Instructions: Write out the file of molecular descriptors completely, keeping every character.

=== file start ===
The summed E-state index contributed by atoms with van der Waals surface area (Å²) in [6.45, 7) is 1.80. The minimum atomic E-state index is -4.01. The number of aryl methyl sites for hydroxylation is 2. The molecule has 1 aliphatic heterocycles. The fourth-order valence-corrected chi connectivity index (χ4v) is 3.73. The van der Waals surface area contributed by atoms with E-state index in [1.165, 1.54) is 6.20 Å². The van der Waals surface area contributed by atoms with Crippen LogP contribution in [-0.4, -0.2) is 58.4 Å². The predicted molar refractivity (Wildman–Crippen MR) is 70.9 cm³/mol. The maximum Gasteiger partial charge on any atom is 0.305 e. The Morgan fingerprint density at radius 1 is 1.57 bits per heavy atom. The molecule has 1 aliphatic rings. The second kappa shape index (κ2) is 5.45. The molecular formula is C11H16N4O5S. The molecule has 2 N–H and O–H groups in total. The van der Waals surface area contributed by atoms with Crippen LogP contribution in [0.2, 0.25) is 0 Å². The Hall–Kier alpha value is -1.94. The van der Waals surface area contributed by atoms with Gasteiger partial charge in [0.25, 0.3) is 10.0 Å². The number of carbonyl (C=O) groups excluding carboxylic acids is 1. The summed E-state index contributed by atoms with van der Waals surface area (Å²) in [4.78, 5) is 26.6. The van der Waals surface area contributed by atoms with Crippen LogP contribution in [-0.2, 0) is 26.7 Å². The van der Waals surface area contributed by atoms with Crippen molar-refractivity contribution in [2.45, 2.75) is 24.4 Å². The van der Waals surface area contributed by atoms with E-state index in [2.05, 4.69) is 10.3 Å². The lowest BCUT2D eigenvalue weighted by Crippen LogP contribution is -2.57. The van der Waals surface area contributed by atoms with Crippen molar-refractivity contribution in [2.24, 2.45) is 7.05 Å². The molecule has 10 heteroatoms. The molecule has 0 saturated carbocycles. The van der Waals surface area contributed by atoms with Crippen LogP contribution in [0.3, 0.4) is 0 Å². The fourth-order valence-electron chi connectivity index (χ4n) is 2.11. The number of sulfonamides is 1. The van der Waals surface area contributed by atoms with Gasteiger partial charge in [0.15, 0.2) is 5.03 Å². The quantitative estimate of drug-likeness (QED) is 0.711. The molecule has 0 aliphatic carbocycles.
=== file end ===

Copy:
The summed E-state index contributed by atoms with van der Waals surface area (Å²) in [6.45, 7) is 1.80. The minimum atomic E-state index is -4.01. The number of aryl methyl sites for hydroxylation is 2. The molecule has 1 aliphatic heterocycles. The fourth-order valence-corrected chi connectivity index (χ4v) is 3.73. The van der Waals surface area contributed by atoms with E-state index in [1.165, 1.54) is 6.20 Å². The van der Waals surface area contributed by atoms with Crippen LogP contribution in [-0.4, -0.2) is 58.4 Å². The predicted molar refractivity (Wildman–Crippen MR) is 70.9 cm³/mol. The maximum Gasteiger partial charge on any atom is 0.305 e. The Morgan fingerprint density at radius 1 is 1.57 bits per heavy atom. The molecule has 1 aliphatic rings. The second kappa shape index (κ2) is 5.45. The molecular formula is C11H16N4O5S. The molecule has 2 N–H and O–H groups in total. The van der Waals surface area contributed by atoms with Crippen LogP contribution in [0.2, 0.25) is 0 Å². The Hall–Kier alpha value is -1.94. The van der Waals surface area contributed by atoms with Gasteiger partial charge in [0.25, 0.3) is 10.0 Å². The number of carbonyl (C=O) groups excluding carboxylic acids is 1. The summed E-state index contributed by atoms with van der Waals surface area (Å²) in [4.78, 5) is 26.6. The van der Waals surface area contributed by atoms with Crippen LogP contribution in [-0.2, 0) is 26.7 Å². The van der Waals surface area contributed by atoms with Crippen molar-refractivity contribution in [2.45, 2.75) is 24.4 Å². The van der Waals surface area contributed by atoms with E-state index in [2.05, 4.69) is 10.3 Å². The lowest BCUT2D eigenvalue weighted by Crippen LogP contribution is -2.57. The van der Waals surface area contributed by atoms with Crippen molar-refractivity contribution in [2.24, 2.45) is 7.05 Å². The molecule has 10 heteroatoms. The molecule has 0 saturated carbocycles. The van der Waals surface area contributed by atoms with Crippen LogP contribution in [0.3, 0.4) is 0 Å². The fourth-order valence-electron chi connectivity index (χ4n) is 2.11. The number of sulfonamides is 1. The van der Waals surface area contributed by atoms with Gasteiger partial charge in [0.15, 0.2) is 5.03 Å². The quantitative estimate of drug-likeness (QED) is 0.711. The molecule has 0 aliphatic carbocycles.